You’ve put hours, cumulatively maybe even days, into this MOC. You want to share it on the Internet so hopefully more people can see your work. But how do you guide more people to discovering your MOCs? Some might say it’s all “simple tricks and nonsense,” but for others there seems to be a rhyme or reason. Although my knowledge isn’t on par with masters of clickbait and Internet manipulists, I’m going to throw in my two cents.
Upon finally finishing your incredible build, it’s understandable how antsy one can be to post to the world wide web. Once you’ve taken some ‘meh’ photos, maybe a video, and drop them on social media you go to sleep or standby waiting to comments to roll in. But trust me, waiting it out and putting in proper effort is easily worth the wait of an extra day. I’ve personally seen great work essentially go down the drain simply due to rushing out a garbage video and quickly taking poor photos. After making loads of MOCs I understand the effort required in the final stage, being the video.
I finished the Death Trooper helmet MOC some time in the evening of a Friday night. Over the next few hours I cleaned and prepared my room to film the video before starting around 10 PM. Even though I was working as hard as I could and it only turned out to be a 2 minute long showcase, only around 3 AM did I complete the work with the camera. Editing lasted till 8 AM, with the timestamp on the publishing reading “8:35 AM.” Keep in mind this still includes taking a nice thumbnail picture and photos for Flickr. At the time it was a ton of work, but looking back, it was worth it. I very much like the result and based on the response, folks enjoyed not only the MOC, but the video also.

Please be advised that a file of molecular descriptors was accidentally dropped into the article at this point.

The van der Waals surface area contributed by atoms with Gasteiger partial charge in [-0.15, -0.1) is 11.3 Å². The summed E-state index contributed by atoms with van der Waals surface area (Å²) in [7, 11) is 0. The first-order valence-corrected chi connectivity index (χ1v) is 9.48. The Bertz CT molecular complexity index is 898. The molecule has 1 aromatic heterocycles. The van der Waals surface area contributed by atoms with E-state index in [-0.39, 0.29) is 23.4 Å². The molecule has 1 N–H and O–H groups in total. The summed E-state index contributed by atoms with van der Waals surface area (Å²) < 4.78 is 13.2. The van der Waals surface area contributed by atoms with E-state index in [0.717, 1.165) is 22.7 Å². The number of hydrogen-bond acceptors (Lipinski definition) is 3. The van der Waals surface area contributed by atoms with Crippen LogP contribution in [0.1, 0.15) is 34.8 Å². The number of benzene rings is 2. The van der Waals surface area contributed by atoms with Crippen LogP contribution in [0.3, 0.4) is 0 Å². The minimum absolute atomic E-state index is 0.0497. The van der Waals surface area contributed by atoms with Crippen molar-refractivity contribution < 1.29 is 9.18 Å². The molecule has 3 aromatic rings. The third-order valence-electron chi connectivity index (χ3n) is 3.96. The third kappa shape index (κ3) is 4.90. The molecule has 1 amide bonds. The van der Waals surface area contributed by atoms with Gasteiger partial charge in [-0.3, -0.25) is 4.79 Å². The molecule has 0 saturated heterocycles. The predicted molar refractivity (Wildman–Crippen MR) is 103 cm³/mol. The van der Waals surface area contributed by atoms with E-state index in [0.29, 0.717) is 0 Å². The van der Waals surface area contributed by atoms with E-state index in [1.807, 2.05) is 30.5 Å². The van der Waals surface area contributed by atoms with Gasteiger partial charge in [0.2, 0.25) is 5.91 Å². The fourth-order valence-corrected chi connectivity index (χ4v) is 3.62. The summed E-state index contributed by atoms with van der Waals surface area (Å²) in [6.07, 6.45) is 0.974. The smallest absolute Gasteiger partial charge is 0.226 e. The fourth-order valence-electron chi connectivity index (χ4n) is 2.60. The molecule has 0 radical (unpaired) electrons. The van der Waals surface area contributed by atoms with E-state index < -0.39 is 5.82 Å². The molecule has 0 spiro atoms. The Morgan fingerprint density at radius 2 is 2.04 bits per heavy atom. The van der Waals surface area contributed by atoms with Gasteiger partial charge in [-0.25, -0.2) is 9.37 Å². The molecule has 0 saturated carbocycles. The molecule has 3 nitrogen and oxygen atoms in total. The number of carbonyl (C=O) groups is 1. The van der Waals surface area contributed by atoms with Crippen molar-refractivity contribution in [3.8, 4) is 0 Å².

Everyone has their own style and of course I’m not telling you to pull an all nighter to complete a video for your channel, but as long as the visual quality is there to present your build and entertain the masses, you can move on to step two.
There are so many places you can post this newly completed masterpiece of yours, where to start? Begin with your initial platform of choice: your homebase. For example, mine is YouTube; Flickr, Instagram, and Reddit all redirect and support my YouTube. Once that jumping off point has been established, you can, in essence, spam all platforms on the face of the Internet, although it may not be totally necessary. While I only use the aforementioned places because of the large pre-existing communities residing on them, there are even more options. Other RebelLUG members browse Facebook, MOCPages, and even Twitter for new builds.
The hardest part however is finding and being found by the community of LEGO people hiding on these social media sites. To solve this problem, many such as Flickr or Facebook have group features where the ecosystem is much smaller and all fellow LEGO fans. Not only will this help you find cool MOCs, it subsequently leads other enthusiasts to you.
Now that all those other social medias are pointing towards on primary place where you choose to call home, it’ll be able to grow. Of course there’s no single formula, but I hope this helps you find a starting point if you’re still looking for it.